So you want to start playing golf?

Oscar Wilde was famously quoted as saying ‘Golf is a good walk spoiled.’ If you put this suggestion to a golfer they will deny it categorically. However, to those just starting out and playing the game for the first time, the statement may be a somewhat accurate reflection of their feelings.

Golf is not an easy game to master, but is arguably one of the most enjoyable pastimes around. Providing both exercise and relaxation in one. 

Speak to a professional before starting anything

There is no need for you to start stalking Tiger on Twitter asking for his personal coaching advice every step of the way. What you should do however, is approach the club where you are looking to play, and speak with their course professional, or a professional coach.

In golf there is a great difference the can be experienced depending on the clubs purchased; the irons as much as the woods and the putter. There are different flex levels, shaft widths and lengths, to name just three variables. The wrong choice and you face an uphill battle from the start. 

Speak to a professional before starting anything

Pay your dues and take some lessons

Along with getting the correct advice with regards your basic equipment, the second best thing every novice golfer can do is join their local club and start taking lessons. Most courses offer both group lessons and private one-on-one tuition. The group lessons are more than adequate, especially in the beginning. The also offer a better value for money.

The majority of courses operate on either a membership or pay as your play basis. This means you can arrive, pay the ‘green fees’ and off you go. However more often than not, this can only be done in the company of a member. Belonging to a club is always the best way forward, as it affords you a great avenue for learning.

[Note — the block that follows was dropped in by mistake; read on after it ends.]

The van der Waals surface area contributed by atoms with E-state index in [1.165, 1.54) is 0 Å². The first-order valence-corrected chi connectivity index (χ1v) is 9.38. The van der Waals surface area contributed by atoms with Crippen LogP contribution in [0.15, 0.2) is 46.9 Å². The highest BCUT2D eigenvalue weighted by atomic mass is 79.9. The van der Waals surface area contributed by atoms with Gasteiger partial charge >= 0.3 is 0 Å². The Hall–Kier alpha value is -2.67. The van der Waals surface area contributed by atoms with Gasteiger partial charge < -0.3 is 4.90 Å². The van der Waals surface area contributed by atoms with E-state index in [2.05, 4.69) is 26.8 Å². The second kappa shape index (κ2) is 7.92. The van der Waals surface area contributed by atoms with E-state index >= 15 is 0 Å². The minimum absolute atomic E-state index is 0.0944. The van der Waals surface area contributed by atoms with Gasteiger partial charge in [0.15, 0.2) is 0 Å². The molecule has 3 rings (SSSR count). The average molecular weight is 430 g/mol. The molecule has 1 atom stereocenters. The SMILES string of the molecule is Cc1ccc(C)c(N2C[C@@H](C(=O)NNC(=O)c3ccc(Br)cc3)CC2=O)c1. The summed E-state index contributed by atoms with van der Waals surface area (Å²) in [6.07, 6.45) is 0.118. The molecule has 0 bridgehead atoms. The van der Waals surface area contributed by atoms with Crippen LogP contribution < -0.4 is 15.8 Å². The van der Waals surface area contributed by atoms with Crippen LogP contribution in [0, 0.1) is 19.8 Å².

Pay your dues and take some lessons

Forget about driving the green and worry about hitting the ball

Watching the men’s professional game can give a different impression on the game of golf than any other sport. Most beginners will not even set foot on the 18-hole full-size course for some time once they start playing. The practice range, putting green and smaller par-3 course are where you should be headed.

Hone your short game, work on your swing, hitting the ball and sending it straight before you worry about driving the green and sinking those eagle putts.

Golf is a game that takes practice, and it takes regular play to improve. It is not on that you can necessarily pick up and play once a week from the start and expect to improve. That is the cold hard truth.

But, as mentioned at the start. Once you get the rhythm for it, there is no sport more rewarding. Once the golf bug bites you will want to play every day, you will be keeping up with the trends and playing in local competitions before you know it. 

Forget about driving the green and worry about hitting the ball

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